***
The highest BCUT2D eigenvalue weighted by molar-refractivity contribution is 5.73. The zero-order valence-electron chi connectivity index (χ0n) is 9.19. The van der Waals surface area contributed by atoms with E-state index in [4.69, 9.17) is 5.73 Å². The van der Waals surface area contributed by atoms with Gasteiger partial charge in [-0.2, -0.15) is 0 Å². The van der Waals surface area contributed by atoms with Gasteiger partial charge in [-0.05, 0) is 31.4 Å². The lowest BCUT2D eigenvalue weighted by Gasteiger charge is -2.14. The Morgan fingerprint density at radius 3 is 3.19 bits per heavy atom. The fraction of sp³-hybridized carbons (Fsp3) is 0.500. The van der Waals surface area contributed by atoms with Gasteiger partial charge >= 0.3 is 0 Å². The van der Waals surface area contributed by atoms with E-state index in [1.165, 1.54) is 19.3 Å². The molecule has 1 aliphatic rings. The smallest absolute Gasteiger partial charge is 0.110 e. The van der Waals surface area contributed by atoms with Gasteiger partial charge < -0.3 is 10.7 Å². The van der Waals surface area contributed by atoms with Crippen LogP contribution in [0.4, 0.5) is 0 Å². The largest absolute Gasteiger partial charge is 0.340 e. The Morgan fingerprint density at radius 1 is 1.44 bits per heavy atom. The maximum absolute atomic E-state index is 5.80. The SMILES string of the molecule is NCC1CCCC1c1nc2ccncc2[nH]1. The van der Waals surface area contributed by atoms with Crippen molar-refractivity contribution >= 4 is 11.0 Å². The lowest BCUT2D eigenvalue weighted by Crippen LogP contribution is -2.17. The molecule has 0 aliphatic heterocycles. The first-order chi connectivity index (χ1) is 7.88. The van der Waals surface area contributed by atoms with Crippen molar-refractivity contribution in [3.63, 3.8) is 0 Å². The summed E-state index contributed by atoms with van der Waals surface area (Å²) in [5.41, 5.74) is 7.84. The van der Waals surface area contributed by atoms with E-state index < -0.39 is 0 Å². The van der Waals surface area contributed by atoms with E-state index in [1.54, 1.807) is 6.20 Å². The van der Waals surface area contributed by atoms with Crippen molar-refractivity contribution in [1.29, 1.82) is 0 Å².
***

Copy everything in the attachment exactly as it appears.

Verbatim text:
The highest BCUT2D eigenvalue weighted by molar-refractivity contribution is 5.73. The zero-order valence-electron chi connectivity index (χ0n) is 9.19. The van der Waals surface area contributed by atoms with E-state index in [4.69, 9.17) is 5.73 Å². The van der Waals surface area contributed by atoms with Gasteiger partial charge in [-0.2, -0.15) is 0 Å². The van der Waals surface area contributed by atoms with Gasteiger partial charge in [-0.05, 0) is 31.4 Å². The lowest BCUT2D eigenvalue weighted by Gasteiger charge is -2.14. The Morgan fingerprint density at radius 3 is 3.19 bits per heavy atom. The fraction of sp³-hybridized carbons (Fsp3) is 0.500. The van der Waals surface area contributed by atoms with Gasteiger partial charge >= 0.3 is 0 Å². The van der Waals surface area contributed by atoms with E-state index in [1.165, 1.54) is 19.3 Å². The molecule has 1 aliphatic rings. The smallest absolute Gasteiger partial charge is 0.110 e. The van der Waals surface area contributed by atoms with Gasteiger partial charge < -0.3 is 10.7 Å². The van der Waals surface area contributed by atoms with Crippen LogP contribution in [0.4, 0.5) is 0 Å². The largest absolute Gasteiger partial charge is 0.340 e. The Morgan fingerprint density at radius 1 is 1.44 bits per heavy atom. The maximum absolute atomic E-state index is 5.80. The SMILES string of the molecule is NCC1CCCC1c1nc2ccncc2[nH]1. The van der Waals surface area contributed by atoms with Crippen molar-refractivity contribution >= 4 is 11.0 Å². The lowest BCUT2D eigenvalue weighted by Crippen LogP contribution is -2.17. The molecule has 0 aliphatic heterocycles. The first-order chi connectivity index (χ1) is 7.88. The van der Waals surface area contributed by atoms with Crippen molar-refractivity contribution in [3.63, 3.8) is 0 Å². The summed E-state index contributed by atoms with van der Waals surface area (Å²) in [5.41, 5.74) is 7.84. The van der Waals surface area contributed by atoms with E-state index < -0.39 is 0 Å². The van der Waals surface area contributed by atoms with E-state index in [1.54, 1.807) is 6.20 Å². The van der Waals surface area contributed by atoms with Crippen molar-refractivity contribution in [1.29, 1.82) is 0 Å².